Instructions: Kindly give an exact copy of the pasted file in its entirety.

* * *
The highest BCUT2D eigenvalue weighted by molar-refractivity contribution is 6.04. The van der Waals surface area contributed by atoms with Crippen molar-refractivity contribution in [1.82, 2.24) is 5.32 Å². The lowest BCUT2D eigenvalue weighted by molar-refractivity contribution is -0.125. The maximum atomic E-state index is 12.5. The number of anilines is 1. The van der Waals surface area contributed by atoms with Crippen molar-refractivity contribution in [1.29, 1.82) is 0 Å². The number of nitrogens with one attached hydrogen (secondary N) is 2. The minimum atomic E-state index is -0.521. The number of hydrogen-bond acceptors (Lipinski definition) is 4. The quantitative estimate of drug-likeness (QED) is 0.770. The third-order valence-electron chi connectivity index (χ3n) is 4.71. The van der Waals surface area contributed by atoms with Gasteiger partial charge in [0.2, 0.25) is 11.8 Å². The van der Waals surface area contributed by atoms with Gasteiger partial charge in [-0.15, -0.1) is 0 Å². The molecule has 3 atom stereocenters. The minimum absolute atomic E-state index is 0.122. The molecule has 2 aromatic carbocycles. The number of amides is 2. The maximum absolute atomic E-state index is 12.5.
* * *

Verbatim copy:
The highest BCUT2D eigenvalue weighted by molar-refractivity contribution is 6.04. The van der Waals surface area contributed by atoms with Crippen molar-refractivity contribution in [1.82, 2.24) is 5.32 Å². The lowest BCUT2D eigenvalue weighted by molar-refractivity contribution is -0.125. The maximum atomic E-state index is 12.5. The number of anilines is 1. The van der Waals surface area contributed by atoms with Crippen molar-refractivity contribution in [1.29, 1.82) is 0 Å². The number of nitrogens with one attached hydrogen (secondary N) is 2. The minimum atomic E-state index is -0.521. The number of hydrogen-bond acceptors (Lipinski definition) is 4. The quantitative estimate of drug-likeness (QED) is 0.770. The third-order valence-electron chi connectivity index (χ3n) is 4.71. The van der Waals surface area contributed by atoms with Gasteiger partial charge in [0.2, 0.25) is 11.8 Å². The van der Waals surface area contributed by atoms with Gasteiger partial charge in [-0.15, -0.1) is 0 Å². The molecule has 3 atom stereocenters. The minimum absolute atomic E-state index is 0.122. The molecule has 2 aromatic carbocycles. The number of amides is 2. The maximum absolute atomic E-state index is 12.5.